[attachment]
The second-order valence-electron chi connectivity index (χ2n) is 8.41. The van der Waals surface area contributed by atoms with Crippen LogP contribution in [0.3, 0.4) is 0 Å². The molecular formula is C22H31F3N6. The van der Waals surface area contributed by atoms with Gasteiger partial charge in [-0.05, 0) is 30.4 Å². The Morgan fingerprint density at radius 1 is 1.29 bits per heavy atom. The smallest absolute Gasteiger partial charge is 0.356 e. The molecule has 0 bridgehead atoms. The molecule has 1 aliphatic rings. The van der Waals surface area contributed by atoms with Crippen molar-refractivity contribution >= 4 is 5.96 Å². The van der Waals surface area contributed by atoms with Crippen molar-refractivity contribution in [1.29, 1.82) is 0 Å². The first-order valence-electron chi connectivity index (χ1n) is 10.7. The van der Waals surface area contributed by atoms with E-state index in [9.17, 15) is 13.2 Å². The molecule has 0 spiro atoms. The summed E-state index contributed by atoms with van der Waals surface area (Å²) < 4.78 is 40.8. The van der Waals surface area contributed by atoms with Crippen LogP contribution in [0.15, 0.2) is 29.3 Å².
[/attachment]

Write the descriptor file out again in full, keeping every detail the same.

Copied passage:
The second-order valence-electron chi connectivity index (χ2n) is 8.41. The van der Waals surface area contributed by atoms with Crippen LogP contribution in [0.3, 0.4) is 0 Å². The molecular formula is C22H31F3N6. The van der Waals surface area contributed by atoms with Gasteiger partial charge in [-0.05, 0) is 30.4 Å². The Morgan fingerprint density at radius 1 is 1.29 bits per heavy atom. The smallest absolute Gasteiger partial charge is 0.356 e. The molecule has 0 bridgehead atoms. The molecule has 1 aliphatic rings. The van der Waals surface area contributed by atoms with Crippen molar-refractivity contribution >= 4 is 5.96 Å². The van der Waals surface area contributed by atoms with Crippen molar-refractivity contribution in [1.29, 1.82) is 0 Å². The first-order valence-electron chi connectivity index (χ1n) is 10.7. The van der Waals surface area contributed by atoms with E-state index in [9.17, 15) is 13.2 Å². The molecule has 0 spiro atoms. The summed E-state index contributed by atoms with van der Waals surface area (Å²) < 4.78 is 40.8. The van der Waals surface area contributed by atoms with Crippen LogP contribution in [0.15, 0.2) is 29.3 Å².